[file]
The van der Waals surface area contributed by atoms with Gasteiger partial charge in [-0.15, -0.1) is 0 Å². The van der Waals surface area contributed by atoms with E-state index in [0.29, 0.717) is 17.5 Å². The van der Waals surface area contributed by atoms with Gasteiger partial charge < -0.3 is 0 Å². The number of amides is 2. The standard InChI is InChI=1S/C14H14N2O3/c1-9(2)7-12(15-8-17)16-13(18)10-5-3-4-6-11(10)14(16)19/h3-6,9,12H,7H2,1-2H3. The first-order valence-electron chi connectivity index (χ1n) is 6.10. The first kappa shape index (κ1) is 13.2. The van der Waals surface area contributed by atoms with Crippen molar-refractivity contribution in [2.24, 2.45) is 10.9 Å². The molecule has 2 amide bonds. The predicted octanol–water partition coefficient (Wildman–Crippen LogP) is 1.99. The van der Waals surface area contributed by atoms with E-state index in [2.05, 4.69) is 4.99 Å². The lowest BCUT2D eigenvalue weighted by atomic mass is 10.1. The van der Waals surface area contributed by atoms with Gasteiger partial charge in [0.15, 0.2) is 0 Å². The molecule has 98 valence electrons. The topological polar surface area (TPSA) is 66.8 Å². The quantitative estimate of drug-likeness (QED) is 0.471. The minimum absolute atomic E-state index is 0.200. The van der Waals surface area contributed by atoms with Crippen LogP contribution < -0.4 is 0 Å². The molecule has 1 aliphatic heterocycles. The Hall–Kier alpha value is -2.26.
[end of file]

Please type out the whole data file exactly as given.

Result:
The van der Waals surface area contributed by atoms with Gasteiger partial charge in [-0.15, -0.1) is 0 Å². The van der Waals surface area contributed by atoms with E-state index in [0.29, 0.717) is 17.5 Å². The van der Waals surface area contributed by atoms with Gasteiger partial charge < -0.3 is 0 Å². The number of amides is 2. The standard InChI is InChI=1S/C14H14N2O3/c1-9(2)7-12(15-8-17)16-13(18)10-5-3-4-6-11(10)14(16)19/h3-6,9,12H,7H2,1-2H3. The first-order valence-electron chi connectivity index (χ1n) is 6.10. The first kappa shape index (κ1) is 13.2. The van der Waals surface area contributed by atoms with Crippen molar-refractivity contribution in [2.24, 2.45) is 10.9 Å². The molecule has 2 amide bonds. The predicted octanol–water partition coefficient (Wildman–Crippen LogP) is 1.99. The van der Waals surface area contributed by atoms with E-state index in [2.05, 4.69) is 4.99 Å². The lowest BCUT2D eigenvalue weighted by atomic mass is 10.1. The van der Waals surface area contributed by atoms with Gasteiger partial charge in [0.15, 0.2) is 0 Å². The molecule has 98 valence electrons. The topological polar surface area (TPSA) is 66.8 Å². The quantitative estimate of drug-likeness (QED) is 0.471. The minimum absolute atomic E-state index is 0.200. The van der Waals surface area contributed by atoms with Crippen LogP contribution < -0.4 is 0 Å². The molecule has 1 aliphatic heterocycles. The Hall–Kier alpha value is -2.26.